How did you get access to your land?
Moon In The Pond operates on 35 acres that is mostly acreage that was purchased with a deeded conservation restriction from The Nature Conservancy. Additional acreage on which we graze our cattle is leased land that is under a Massachusetts Agricultural Preservation Restriction program.
Are you certified organic?
My philosophy on growing food comes from my dedication to organic agriculture that began when I started Moon In The Pond and was selling at farmers' markets in New York City. At the time, organic certification through the NOFA (Northeast Organic Farming Association) Mass Chapter inspired and compelled me deeply into the stewardship role of an organic farmer. The concept of organic farming as an imitation of nature's cycles continues to inspire my view. I withdrew from organic certification in 2001 (when the USDA took control of certification) because of my belief that the national government is disproportionately influenced by corporate profit versus the principles, philosophy and fundamental tenets of organic.
How do you market your products?
All of our farm production is sold within 15 miles of the farm. We sell at the farm, three farmers' markets a week and through our CSA program. Our unique and innovative CSA uses a flexible system of our own Moon In The Pond currency called 'MITP Bucks'. Customers can redeem "MITP Bucks' for all our products throughout the year. We also sell to a few local farm-to-table restaurants.
What are some of the ongoing challenges you face as a farmer?
The biggest challenge I face as a farmer is the deeply embedded and constantly reinforced concepts and attitudes on food pushed by the corporate food system: that food is, at worst, a nagging inconvenience, and at best, a cheap amusement. This pervasive influence has convinced the overwhelming majority of Americans of two things: First, that chemically produced, synthetic food-like substances which should never be defined as food are actually edible, tasty, nutritious food. And second, food should be and is cheap. The radical devaluation of good, clean, nutritious food in our society makes it very difficult for a farmer of clean food to earn a reasonable living.
What do you think about the growing new farmer movement? What advice do you have for people who want to become farmers?
I am very inspired by the new farmer movement. I am also a little bit afraid. In my teens and twenties I was at the tail end of the hippie "Back to the Land" movement. Even though it was the time during which "organic" started, over the years, I saw a lot of that enthusiasm fade. In the last couple of years I'm seeing that student loan debt and a slow economy have dramatically dulled the enthusiasm of young people for the new farmer movement.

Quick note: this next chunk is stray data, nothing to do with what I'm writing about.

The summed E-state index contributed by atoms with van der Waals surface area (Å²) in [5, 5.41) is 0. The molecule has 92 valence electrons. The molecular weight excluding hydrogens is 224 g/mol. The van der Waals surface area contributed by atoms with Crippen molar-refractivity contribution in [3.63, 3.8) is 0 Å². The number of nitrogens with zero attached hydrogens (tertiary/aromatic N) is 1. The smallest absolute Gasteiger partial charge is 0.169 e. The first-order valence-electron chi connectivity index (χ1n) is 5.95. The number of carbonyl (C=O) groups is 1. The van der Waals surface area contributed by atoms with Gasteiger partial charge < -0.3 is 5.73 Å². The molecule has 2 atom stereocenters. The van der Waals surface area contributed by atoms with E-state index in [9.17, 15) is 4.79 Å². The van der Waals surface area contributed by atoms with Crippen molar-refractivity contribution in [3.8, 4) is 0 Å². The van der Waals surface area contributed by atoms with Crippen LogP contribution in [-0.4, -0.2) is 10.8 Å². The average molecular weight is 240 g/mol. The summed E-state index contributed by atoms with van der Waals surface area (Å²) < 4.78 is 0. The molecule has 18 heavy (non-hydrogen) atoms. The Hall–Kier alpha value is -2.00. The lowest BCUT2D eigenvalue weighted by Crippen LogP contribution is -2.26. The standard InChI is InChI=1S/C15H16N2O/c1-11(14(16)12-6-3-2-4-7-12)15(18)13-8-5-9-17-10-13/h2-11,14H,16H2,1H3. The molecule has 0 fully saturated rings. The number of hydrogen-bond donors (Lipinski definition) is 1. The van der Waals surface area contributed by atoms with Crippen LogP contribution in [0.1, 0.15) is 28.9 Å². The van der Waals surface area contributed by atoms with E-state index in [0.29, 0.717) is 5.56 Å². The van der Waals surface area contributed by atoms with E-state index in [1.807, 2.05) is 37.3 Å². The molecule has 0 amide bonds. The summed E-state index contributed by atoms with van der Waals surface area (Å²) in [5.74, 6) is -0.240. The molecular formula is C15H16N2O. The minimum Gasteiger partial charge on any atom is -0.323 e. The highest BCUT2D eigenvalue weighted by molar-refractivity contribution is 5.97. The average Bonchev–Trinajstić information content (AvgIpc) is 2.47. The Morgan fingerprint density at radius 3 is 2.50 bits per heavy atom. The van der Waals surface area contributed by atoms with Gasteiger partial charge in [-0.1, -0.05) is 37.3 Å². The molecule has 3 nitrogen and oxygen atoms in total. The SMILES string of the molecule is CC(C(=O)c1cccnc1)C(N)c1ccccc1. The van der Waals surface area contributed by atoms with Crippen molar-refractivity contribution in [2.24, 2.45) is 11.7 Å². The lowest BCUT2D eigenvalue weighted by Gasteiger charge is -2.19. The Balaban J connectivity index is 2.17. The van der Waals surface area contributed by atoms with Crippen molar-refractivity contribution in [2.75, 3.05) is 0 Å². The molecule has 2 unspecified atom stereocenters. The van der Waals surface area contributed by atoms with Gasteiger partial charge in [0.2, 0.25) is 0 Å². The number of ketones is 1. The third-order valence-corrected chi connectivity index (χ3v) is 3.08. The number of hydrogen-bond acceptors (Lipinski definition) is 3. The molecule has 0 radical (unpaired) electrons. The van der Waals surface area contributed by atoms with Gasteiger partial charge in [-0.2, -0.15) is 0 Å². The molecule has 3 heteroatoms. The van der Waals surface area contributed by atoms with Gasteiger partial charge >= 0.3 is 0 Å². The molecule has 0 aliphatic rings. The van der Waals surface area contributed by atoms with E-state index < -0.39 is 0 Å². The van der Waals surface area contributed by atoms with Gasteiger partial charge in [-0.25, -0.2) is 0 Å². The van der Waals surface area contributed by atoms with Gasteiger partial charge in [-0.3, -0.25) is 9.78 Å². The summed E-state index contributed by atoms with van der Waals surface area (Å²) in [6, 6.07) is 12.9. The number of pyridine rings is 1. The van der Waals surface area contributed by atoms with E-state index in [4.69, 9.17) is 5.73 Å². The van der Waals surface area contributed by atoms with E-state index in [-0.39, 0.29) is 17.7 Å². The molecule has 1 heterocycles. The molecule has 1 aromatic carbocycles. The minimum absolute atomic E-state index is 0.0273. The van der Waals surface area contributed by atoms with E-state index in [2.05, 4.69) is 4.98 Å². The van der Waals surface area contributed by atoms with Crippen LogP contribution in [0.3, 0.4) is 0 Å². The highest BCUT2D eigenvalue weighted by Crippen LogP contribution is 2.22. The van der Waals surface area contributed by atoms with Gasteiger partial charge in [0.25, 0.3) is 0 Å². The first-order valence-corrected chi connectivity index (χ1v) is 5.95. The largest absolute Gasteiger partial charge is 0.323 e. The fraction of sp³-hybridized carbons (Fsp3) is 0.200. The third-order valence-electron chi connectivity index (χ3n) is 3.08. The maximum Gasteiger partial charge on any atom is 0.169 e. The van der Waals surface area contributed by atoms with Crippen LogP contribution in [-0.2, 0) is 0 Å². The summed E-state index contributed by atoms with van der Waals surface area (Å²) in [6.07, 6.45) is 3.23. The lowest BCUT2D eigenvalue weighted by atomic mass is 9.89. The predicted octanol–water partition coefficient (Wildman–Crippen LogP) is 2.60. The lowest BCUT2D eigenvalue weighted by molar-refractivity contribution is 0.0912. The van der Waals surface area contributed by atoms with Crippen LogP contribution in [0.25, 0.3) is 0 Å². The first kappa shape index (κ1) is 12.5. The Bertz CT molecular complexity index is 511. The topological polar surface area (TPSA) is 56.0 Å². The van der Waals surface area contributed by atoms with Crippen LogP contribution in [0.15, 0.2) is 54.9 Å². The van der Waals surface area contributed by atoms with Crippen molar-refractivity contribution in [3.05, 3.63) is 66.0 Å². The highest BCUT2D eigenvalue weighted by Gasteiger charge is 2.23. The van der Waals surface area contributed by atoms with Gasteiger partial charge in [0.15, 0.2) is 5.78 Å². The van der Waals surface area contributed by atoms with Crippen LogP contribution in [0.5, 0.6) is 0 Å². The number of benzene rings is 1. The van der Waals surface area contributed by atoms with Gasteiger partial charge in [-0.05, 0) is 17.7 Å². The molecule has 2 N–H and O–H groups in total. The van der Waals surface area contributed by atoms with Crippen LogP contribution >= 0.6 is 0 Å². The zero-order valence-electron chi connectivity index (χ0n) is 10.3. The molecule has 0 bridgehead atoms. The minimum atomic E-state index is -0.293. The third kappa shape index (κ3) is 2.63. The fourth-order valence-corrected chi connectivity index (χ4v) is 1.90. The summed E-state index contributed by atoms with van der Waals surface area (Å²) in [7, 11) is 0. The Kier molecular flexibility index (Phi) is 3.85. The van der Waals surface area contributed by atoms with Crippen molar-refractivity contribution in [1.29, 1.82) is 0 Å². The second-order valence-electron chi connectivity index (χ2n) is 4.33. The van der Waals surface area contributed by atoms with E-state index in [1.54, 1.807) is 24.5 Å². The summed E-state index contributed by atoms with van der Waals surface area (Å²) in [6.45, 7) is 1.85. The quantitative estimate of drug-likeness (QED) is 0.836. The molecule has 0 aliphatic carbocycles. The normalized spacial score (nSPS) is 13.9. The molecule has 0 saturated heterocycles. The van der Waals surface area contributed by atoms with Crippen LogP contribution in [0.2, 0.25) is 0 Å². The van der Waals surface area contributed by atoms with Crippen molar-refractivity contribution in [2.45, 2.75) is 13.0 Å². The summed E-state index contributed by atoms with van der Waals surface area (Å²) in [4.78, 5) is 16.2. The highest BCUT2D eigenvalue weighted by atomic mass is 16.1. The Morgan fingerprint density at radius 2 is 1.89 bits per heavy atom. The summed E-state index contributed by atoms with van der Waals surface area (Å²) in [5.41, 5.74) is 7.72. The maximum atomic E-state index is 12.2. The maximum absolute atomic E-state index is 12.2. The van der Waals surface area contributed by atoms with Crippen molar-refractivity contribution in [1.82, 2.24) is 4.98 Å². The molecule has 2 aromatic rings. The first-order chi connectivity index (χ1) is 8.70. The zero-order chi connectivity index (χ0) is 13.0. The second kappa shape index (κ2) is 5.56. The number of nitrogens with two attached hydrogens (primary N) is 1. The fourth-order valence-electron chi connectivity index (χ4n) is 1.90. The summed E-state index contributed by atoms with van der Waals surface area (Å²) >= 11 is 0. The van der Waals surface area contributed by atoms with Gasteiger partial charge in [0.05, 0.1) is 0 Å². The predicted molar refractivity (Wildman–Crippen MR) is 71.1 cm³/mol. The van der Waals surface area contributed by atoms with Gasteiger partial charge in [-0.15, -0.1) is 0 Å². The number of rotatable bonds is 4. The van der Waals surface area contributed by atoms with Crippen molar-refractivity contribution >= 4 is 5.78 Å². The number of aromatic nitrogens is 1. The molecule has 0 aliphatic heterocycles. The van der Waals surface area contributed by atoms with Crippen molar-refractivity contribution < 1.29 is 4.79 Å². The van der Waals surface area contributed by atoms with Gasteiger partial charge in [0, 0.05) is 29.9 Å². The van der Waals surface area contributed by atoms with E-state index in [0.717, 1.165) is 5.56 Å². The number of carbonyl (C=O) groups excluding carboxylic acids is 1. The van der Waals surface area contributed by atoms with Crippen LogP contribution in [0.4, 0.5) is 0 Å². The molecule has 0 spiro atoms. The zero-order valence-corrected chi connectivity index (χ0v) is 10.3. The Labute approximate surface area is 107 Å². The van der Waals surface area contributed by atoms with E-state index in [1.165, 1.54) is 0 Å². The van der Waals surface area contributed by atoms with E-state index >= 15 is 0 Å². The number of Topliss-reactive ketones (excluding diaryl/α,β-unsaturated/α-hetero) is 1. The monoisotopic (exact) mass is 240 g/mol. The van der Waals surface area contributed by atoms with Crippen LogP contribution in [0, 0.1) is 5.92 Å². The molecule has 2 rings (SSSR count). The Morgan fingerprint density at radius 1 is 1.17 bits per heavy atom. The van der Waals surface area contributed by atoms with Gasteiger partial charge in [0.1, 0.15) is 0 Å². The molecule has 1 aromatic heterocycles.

To people who want to become farmers I'd say, get started right away with the learning process! Go visit farms, research farms, volunteer at farms, then...look for someone who's been doing a great job for a very long time - an 'old' person - and work with them for a couple of years. If you can, find another successful, seasoned farmer and work under them for a few years. Farming is a life, and is a life-long commitment - your life - give it the respect it deserves and take the time to get to know it. Avoid the pitfall, and really attractive temptation, of teaming up with another enthusiastic new farmer and starting a farm.
What could the government do to help establish a more sustainable food system?
The farmers and producers in the nascent sustainable and organic food sector in the US could use all the government help it could get to thrive and grow. Off the top of my head I can think of a few things:
- Substantial redirecting of present massive subsidies to unsustainable, corporate 'farms' (factories) and industrial food monopolies towards programs that support organic, sustainable, regenerative, small, local, family farms.
- Bipartisan politics that focus on needed discussion of critically important farming and food policy issues.
- Free or affordable higher education at public colleges and the states' land grant colleges and universities to provide higher education to aspiring young farmers.
- Holding the line on USDA organic regulations that focus on the objective of organic and sustainable farming.
- Reducing the country's dependence on fossil fuels to discourage petrochemically dependent farming practices.
- Climate change action that includes planning and forward thinking to foster the necessary responsiveness and agility that will keep our food production systems safe. Climate change awareness that mitigates the likely higher impacts on frontline communities, e.g. farms and farmers in California during wildfire season, including the thousands of displaced immigrant farm workers.
- Rhetoric and policies that honor diversity in all aspects - race, religion, gender - that support a social structure of respect and inclusiveness that encourages all individuals' freedom to farm.
...for a start.